Compiling .NET projects in Sublime Text

Feb 7, 2013

The subject of this post is the compilation of .NET projects and solutions in Sublime Text using the Build Systems feature.

Sublime Text supports custom Build Systems.

By adding MSBuild as a new Build System, it is possible to build Visual Studio projects and solutions without the Visual Studio IDE installed.

Adding the Source Code

The following steps require a folder with MSBuild project files. In order to be pragmatic, the custom Build System is going to compile the source code of AutoFixture.

Go to File menu, click Open Folder... and select the root folder of the project to be compiled.

Adding the new Build System

Go to Tools menu, Build System, and click New Build System...

Paste the following code to a file:

{
    "cmd": ["C:\\Windows\\Microsoft.NET\\Framework\\v4.0.30319\\MSBuild.exe", "AutoFixture.sln"],
    "working_dir": "${project_path:${folder:${file_path}}}\\Src"
}

Save the file as AutoFixture.sublime-build.

Go to Tools menu, Build System, and select AutoFixture.

The above steps are per MBSuild project file. Repeat the above steps by creating a Build System per MSBuild project file.

Running the Build

Go to Tools menu, and select Build. Alternatively, use the Ctrl+B command.

The compiler detects a missing semicolon.

In the above screenshot, on line 38 a semicolon has been intentionally removed for the demo. After running a build, the compiler detects the missing semicolon.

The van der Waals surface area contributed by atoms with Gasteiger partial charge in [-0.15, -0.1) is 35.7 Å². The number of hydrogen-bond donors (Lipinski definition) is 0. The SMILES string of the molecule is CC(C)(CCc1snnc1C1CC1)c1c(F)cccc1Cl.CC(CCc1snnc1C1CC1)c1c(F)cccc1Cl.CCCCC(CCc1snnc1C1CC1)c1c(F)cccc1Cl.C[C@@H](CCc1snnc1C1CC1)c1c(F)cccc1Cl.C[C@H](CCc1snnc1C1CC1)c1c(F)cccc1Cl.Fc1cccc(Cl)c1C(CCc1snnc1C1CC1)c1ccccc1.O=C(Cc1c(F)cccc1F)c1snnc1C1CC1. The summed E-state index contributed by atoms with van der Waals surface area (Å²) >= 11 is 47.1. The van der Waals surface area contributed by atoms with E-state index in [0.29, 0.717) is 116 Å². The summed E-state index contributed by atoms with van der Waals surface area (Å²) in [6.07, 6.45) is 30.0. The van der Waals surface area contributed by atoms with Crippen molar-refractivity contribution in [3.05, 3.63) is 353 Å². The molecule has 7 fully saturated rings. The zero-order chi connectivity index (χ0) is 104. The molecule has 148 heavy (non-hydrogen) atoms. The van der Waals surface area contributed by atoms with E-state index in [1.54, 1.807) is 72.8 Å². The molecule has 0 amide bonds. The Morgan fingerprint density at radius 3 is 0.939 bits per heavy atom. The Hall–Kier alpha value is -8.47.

What about the Tests?

Currently, the easiest way to run the tests is by using a command-line interface version of the test runner.

On my machine, attempting to add a new Build System for the tests resulted in high memory usage. This has been tested while Sublime Text 3 was in beta (Build 3010).

Commit to Revision Control with Care

Jan 1, 2013

We should always commit to revision control with care.

Often, developers provide commit messages that are incomplete, lowercase, with orthographic permutations. Even worse, snapshots can contain code that doesn’t even compile.

In a signed document the rules and regulations can be altered and then another document is going to be created and signed, but the original document will always remain signed.

As signatures in documents can't be erased so do recorded snapshots, at least it is not always an easy task.